Bicycling Issue 1 2019

Since 1962, Bicycling has been inspiring people to get more out of their cycling passion. Get Bicycling digital magazine subscription today for action-packed issues filled with proven secrets to go faster, stronger, longer. Increase your stamina; buy the best gear for your money; locate a great ride; improve your performance; perfect your technique; fuel your passion.

United States
6,41 €(IVA inc.)
22,91 €(IVA inc.)
6 Números

en aquest número

5 min.
inside knowedge

MICHAEL TABTABAI, RIDER, THE RIDE THAT CHANGES EVERYTHING, P.54 The saying “Buy nice or buy twice” has served me well over the years. I choose to support brands that have great customer service. Chances are you’ll break something eventually, and companies with great crash replacement programs (like Enve and Rapha) prove their value in how well they support you after the purchase. AARON GOLDBERG M.D. HANDLE ROAD RASH LIKE A PRO P.16 Your best tool for initial wound management is already attached to your bike. Give your fresh road rash a spray from your water bottle (just don’t use a sugary sports drink) to quickly clean the wound. Once you get home, rinsing in the shower is the best way to dilute the polluted wound. Don’t worry about using sterile water—it’s…

3 min.
what we’re riding

DAN ROE TEST EDITOR / VOTED MOST LIKELY TO FALL AT 0 MPH 1 / Cinelli Gazzetta Commuter Bike $860 I bought this online and tweaked it for years: It’s finally the perfect commuter bike. One gear and no brakes means almost nothing can go wrong, and the minimal wear on the steel frame betrays the beating I’ve put on this reliable steed. 2 / Serfas Thunderbolt Taillight $35 Lights are a significant part of your kit when you’re riding home on a Saturday night, rubbing shoulders with potentially inebriated drivers. I trust the Thunderbolt because it lasts 2.5 hours on the “high flash” setting, and at $35, I’m not too worried about leaving it on a locked-up bike. 3 / Shimano Deore XT PD-M8020 Pedals $60 I’ve long been a fan of Shimano’s…

3 min.
the selection

1 I have that #newbikeday buzz — with this issue, bucking all trends for print publishing, BICYCLING upgrades to better paper for the cover and inside pages, and a bigger size. It’s like attacking the race when everyone is exhausted. We’re doing more than ever to connect with you, to help you find the best gear and get better however and wherever and whenever you ride, and to just plain share and inflame the bike love on, our @bicyclingmag Instagram and Twitter feeds, and in our newsletters, too. The group of bike-mad fools furiously and happily turning themselves inside-out to do all this for you is a mix of stalwarts such as Selene Yeager (p.12), Gloria Liu (p.79), and Matt Phillips (p.38), and fresh talent like Gabe Lodge and Dan…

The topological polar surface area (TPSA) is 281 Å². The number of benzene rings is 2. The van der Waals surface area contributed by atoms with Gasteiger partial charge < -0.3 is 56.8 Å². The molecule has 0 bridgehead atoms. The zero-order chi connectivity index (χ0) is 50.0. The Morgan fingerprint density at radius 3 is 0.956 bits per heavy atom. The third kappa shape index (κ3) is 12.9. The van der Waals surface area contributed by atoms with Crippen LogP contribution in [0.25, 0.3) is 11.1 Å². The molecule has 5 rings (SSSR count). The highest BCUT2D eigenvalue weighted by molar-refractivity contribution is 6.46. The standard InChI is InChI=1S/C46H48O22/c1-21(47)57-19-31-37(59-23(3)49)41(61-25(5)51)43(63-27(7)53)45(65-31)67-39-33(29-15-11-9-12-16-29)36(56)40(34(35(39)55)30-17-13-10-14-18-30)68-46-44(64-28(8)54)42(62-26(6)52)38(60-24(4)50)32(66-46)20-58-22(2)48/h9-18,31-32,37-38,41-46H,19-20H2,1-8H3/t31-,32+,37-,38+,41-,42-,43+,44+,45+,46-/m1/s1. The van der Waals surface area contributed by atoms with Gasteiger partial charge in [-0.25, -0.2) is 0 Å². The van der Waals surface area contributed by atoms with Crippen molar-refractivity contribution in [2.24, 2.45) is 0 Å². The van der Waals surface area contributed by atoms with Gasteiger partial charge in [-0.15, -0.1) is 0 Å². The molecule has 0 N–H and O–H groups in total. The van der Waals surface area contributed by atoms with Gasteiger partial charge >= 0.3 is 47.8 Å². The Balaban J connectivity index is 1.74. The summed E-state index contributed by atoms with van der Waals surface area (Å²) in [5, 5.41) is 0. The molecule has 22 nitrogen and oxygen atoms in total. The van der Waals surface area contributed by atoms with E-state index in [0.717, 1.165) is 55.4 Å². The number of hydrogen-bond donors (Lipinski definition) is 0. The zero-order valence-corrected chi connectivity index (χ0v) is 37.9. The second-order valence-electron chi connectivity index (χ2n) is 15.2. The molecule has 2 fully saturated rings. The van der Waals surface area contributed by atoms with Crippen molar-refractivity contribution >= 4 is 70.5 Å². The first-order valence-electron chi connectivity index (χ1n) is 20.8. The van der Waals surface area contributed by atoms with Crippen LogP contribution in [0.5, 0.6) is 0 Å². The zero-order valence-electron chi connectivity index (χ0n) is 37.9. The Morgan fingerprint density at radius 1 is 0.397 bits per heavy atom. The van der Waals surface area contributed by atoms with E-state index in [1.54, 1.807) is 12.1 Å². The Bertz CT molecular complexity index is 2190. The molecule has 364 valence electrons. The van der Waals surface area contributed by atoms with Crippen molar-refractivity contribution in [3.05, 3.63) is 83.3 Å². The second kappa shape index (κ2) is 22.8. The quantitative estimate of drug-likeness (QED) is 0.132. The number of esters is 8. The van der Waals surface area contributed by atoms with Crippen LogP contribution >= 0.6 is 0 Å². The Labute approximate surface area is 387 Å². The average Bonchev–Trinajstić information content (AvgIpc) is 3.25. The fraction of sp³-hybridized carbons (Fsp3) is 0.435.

4 min.
find your training sweet spot

“I haven’t felt this fast in years.” That was the happy conclusion of an email from a friend I’ve been talking through some performance (and weight) ups and downs this year. His new secret to collecting Strava bling: slowing down. As he started spending more training time in lower heart-rate zones, his overall speed went up when he put the hammer down. This sounds totally counterintuitive to today’s “go hard or go home” ethos. #BeastMode is now #EverydayMode for many riders thanks to the soaring popularity of HIIT (high-intensity interval training), which has been at the top of annual workout trend charts for the past 10 years. Admittedly, HIIT was a necessary response to the popularity of the low-and-slow fat burning philosophy from the opposite side of the training spectrum. A model…

5 min.
handle road rash like a pro

Crashes happen. Even when you do your best to prevent going down, it’s sometimes unavoidable; and the resulting road rash is like a cyclist’s rite of passage. When that’s the case, how you respond immediately after and in the weeks following the crash can mean the difference between a quick recovery and prolonged misery—or worse, permanent scarring. These tips will help you heal so you can get back on the bike fast. FIRST COURSE OF ACTION: CLEAN & DRESS YOUR WOUNDS // When it comes to road rash, an infection likely has more to do with negligence than the crash that caused it. Aaron Goldberg, an emergency medicine physician who has served as team doctor for cycling teams, says the first thing you should do is clean your wound with water,…

4 min.
the drivetrain that could change everything we know about the chain and derailleur

Considering our tiny, low-horsepower motors, any technical improvement in how much energy gets turned into motion is almost always worth pursuing. So when I saw a concept drivetrain at last year’s Eurobike trade show that claimed to have what would be the world’s highest efficiency, I was intrigued. Created by CeramicSpeed’s USA office and the University of Colorado Boulder’s Mechanical Engineering Department, the 1x13 drivetrain, called Driven, was the result of a quest by both parties to develop a bicycle drivetrain that could hit a mark of 99 percent efficiency. In testing, the resulting concept exceeded the goal, according to CeramicSpeed’s chief technology officer, Jason Smith. The project began with a relatively clean slate. The only requirements were that the system had to use rotating pedals, be adaptable to a somewhat conventional…